View Full Version : Alternatives to Pressure Treated lumber?
Jun 1st, 2009, 01:11 PM
Ok so I am about to order wood for a fence (~100') and a deck (10'x30'). I know cedar is the most natural deterent to decay, but it is about 2.5-3x the cost of pressure treated. As I can't seem to convince the neighbour to split the cost of the fence, I don't see the budget covering a cedar deck and certainly not a cedar fence. I have also been reading about the stuff used in PT lumber and I have to admit I would prefer not to use it. Also in the case of cedar or PT they both turn grey if not sealed... so that brings me to my question since I have to seal them anyway - anyone here tried a non-treated pine deck/fence and used a natural, or less toxic, (aka green) preserve? (I would still used PT wood on the posts for the fence, and beams/joists for the deck)
Two of my neighbours have used plain pine for their fences and they look as good as any other fence in the area. Plus they were able to get dimensions in the pine that isn't available in PT (i.e. pickets 1"x10"x6').
The only resource I have found is here:
The other option I have read about is using a Borate based application.
So assuming I do go with PT, has anyone seen PT boards with the diemension 1x10x6?
Jun 1st, 2009, 01:19 PM
I can tell you that a 1x10x6' PT board is not commonly available anywhere in the industry.
1x10 untreated pine in varying grades however is available.
Jun 3rd, 2009, 04:59 PM
For a fence you may use PT posts and regular pine boards and then seal them all. It won't last as long as PT or cedar but will easily last for 10+ years. I would not use pine for deck though.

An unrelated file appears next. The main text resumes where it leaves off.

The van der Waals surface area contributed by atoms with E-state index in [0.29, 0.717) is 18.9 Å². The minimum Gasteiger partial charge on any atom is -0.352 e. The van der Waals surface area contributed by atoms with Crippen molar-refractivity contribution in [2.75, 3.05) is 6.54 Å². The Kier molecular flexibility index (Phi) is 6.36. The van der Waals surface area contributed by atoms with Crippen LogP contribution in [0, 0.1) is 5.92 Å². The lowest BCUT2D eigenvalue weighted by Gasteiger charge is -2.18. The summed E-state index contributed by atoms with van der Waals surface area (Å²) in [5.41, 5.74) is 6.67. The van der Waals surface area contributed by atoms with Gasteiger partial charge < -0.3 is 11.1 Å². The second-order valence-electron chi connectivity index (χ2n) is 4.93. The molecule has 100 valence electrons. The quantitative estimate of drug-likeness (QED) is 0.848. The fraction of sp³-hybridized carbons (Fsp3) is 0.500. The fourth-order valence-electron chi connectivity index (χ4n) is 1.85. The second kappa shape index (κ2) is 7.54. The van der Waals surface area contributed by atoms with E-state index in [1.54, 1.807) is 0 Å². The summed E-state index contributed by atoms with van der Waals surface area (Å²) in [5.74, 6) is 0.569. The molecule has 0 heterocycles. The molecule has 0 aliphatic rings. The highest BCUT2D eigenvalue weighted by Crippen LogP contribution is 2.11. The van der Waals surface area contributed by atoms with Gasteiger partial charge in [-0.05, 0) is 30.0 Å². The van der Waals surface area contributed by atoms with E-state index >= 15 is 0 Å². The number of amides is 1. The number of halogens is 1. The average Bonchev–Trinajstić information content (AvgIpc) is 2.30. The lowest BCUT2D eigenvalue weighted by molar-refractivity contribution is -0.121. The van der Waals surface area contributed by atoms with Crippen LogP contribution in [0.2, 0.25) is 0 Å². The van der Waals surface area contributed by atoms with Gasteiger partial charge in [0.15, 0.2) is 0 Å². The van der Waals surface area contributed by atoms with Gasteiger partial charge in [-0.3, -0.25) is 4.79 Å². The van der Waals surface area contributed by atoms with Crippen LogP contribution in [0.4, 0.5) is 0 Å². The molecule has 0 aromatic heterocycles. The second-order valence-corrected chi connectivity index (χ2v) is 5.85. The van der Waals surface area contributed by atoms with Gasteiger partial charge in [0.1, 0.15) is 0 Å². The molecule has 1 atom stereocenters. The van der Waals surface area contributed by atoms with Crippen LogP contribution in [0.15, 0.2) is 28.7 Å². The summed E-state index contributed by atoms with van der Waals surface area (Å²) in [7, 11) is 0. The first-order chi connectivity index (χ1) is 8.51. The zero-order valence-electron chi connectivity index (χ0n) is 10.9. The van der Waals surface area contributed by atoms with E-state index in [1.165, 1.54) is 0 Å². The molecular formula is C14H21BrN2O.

Jun 3rd, 2009, 09:02 PM
Yeah I have decided to make the fence from PT with untreated roughcut 12" pine pickets. The deck will have a cedar top.
Jun 11th, 2009, 09:50 AM
There's a new green fence product called TimberWolf available at Rona. It doesn't resolve your price issue since the initial investment is pretty high but the great thing about it is that you don't have to paint or stain and it won't turn to gray. It even has a transferrable lifetime warranty, so it's as if you were adding an asset to your home if ever you were considering on selling your home in the future.
The dollar value pretty much kick's in after spending money to paint and stain your wood fence after 5-10yrs depending on how often you do it. You also won't have to replace the TimberWolf fence since it pretty much lasts a lifetime...if properly installed.
More info www.ecomat.ca
As for decking, an alternative to wood would be azek. I personally haven't seen the product but I've heard that a lot of professional installers like the product. Trex decking is also another option...but they seem to have issues with mold if the deck is not maintained with a cleaner on a semi annual basis. I think they came out with a new series that resolves the mold issue but I could be wrong...
Jun 15th, 2009, 09:25 PM
From the stories I've read about mold growing on some brands and the plastic boards I've seen sagging from sunlight in the lumber yard, I am not ready to spend the money on them. I am sure there are great examples of these, but I'd hate for mine to be the bad example because the product failed.
I have decided to go with a non-treated pine for the fence board and PT for the rest (may treat later). Several neighbours have gone with non-treated pine and I think they look pretty good -- absolutely not treatment on them either.
The deck structure will be PT but the top will probably be cedar (not sure yet) - at the very least, where people sit or set their beverages/food will not be PT.
Not an ideal solution, but it limits PT exposure.
Jun 23rd, 2009, 10:31 AM
From what I've learned, most composite companies use wood(saw dust) in their products, that is the biggest issue. The natural elements in wood are nutrients for mold/fungus and exposed to the sun will make the product color shift, turn to gray.
That is the advantage of TimberWolf fence, they manufacturer the product with recycled cellulose(paper/cardboard) with a mix of recycled plastic bottles. As for the sagging issue, the TimberWolf system uses glue to prevent that from happening.
The TimberWolf fence I helped install at my cousinís house last year is built solid. Inserted steel posts in cement and sleaved the composite posts on top. Other than some fading from being exposed to the sunlight the fence looks great.